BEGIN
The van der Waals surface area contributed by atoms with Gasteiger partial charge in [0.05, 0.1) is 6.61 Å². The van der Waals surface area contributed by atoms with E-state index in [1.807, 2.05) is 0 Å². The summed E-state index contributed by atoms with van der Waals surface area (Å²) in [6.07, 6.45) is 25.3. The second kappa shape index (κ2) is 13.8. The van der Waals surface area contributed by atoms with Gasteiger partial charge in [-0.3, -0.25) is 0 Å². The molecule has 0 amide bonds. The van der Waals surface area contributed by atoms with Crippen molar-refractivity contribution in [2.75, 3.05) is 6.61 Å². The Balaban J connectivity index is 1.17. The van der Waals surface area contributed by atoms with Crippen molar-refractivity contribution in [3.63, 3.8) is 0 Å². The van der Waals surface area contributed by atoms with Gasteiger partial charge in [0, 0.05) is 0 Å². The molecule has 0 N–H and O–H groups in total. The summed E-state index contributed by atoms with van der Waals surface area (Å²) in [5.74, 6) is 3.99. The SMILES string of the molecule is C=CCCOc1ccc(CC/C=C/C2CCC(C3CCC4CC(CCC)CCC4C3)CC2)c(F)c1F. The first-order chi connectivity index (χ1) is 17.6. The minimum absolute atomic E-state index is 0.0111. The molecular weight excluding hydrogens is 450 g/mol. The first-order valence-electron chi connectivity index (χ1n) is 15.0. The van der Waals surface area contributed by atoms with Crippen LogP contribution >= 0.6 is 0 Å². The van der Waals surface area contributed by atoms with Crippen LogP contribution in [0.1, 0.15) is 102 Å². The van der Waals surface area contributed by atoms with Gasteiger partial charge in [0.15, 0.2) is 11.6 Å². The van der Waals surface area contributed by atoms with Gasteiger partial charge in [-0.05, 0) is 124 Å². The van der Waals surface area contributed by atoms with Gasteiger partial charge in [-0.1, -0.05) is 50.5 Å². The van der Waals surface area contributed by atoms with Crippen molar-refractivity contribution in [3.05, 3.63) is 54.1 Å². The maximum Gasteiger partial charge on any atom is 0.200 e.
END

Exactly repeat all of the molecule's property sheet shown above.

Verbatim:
The van der Waals surface area contributed by atoms with Gasteiger partial charge in [0.05, 0.1) is 6.61 Å². The van der Waals surface area contributed by atoms with E-state index in [1.807, 2.05) is 0 Å². The summed E-state index contributed by atoms with van der Waals surface area (Å²) in [6.07, 6.45) is 25.3. The second kappa shape index (κ2) is 13.8. The van der Waals surface area contributed by atoms with Gasteiger partial charge in [-0.3, -0.25) is 0 Å². The molecule has 0 amide bonds. The van der Waals surface area contributed by atoms with Crippen molar-refractivity contribution in [2.75, 3.05) is 6.61 Å². The Balaban J connectivity index is 1.17. The van der Waals surface area contributed by atoms with Crippen molar-refractivity contribution in [3.63, 3.8) is 0 Å². The van der Waals surface area contributed by atoms with Gasteiger partial charge in [0, 0.05) is 0 Å². The molecule has 0 N–H and O–H groups in total. The summed E-state index contributed by atoms with van der Waals surface area (Å²) in [5.74, 6) is 3.99. The SMILES string of the molecule is C=CCCOc1ccc(CC/C=C/C2CCC(C3CCC4CC(CCC)CCC4C3)CC2)c(F)c1F. The first-order chi connectivity index (χ1) is 17.6. The minimum absolute atomic E-state index is 0.0111. The molecular weight excluding hydrogens is 450 g/mol. The first-order valence-electron chi connectivity index (χ1n) is 15.0. The van der Waals surface area contributed by atoms with Crippen LogP contribution >= 0.6 is 0 Å². The van der Waals surface area contributed by atoms with Crippen LogP contribution in [0.1, 0.15) is 102 Å². The van der Waals surface area contributed by atoms with Gasteiger partial charge in [0.15, 0.2) is 11.6 Å². The van der Waals surface area contributed by atoms with Gasteiger partial charge in [-0.05, 0) is 124 Å². The van der Waals surface area contributed by atoms with Gasteiger partial charge in [-0.1, -0.05) is 50.5 Å². The van der Waals surface area contributed by atoms with Crippen molar-refractivity contribution in [3.05, 3.63) is 54.1 Å². The maximum Gasteiger partial charge on any atom is 0.200 e.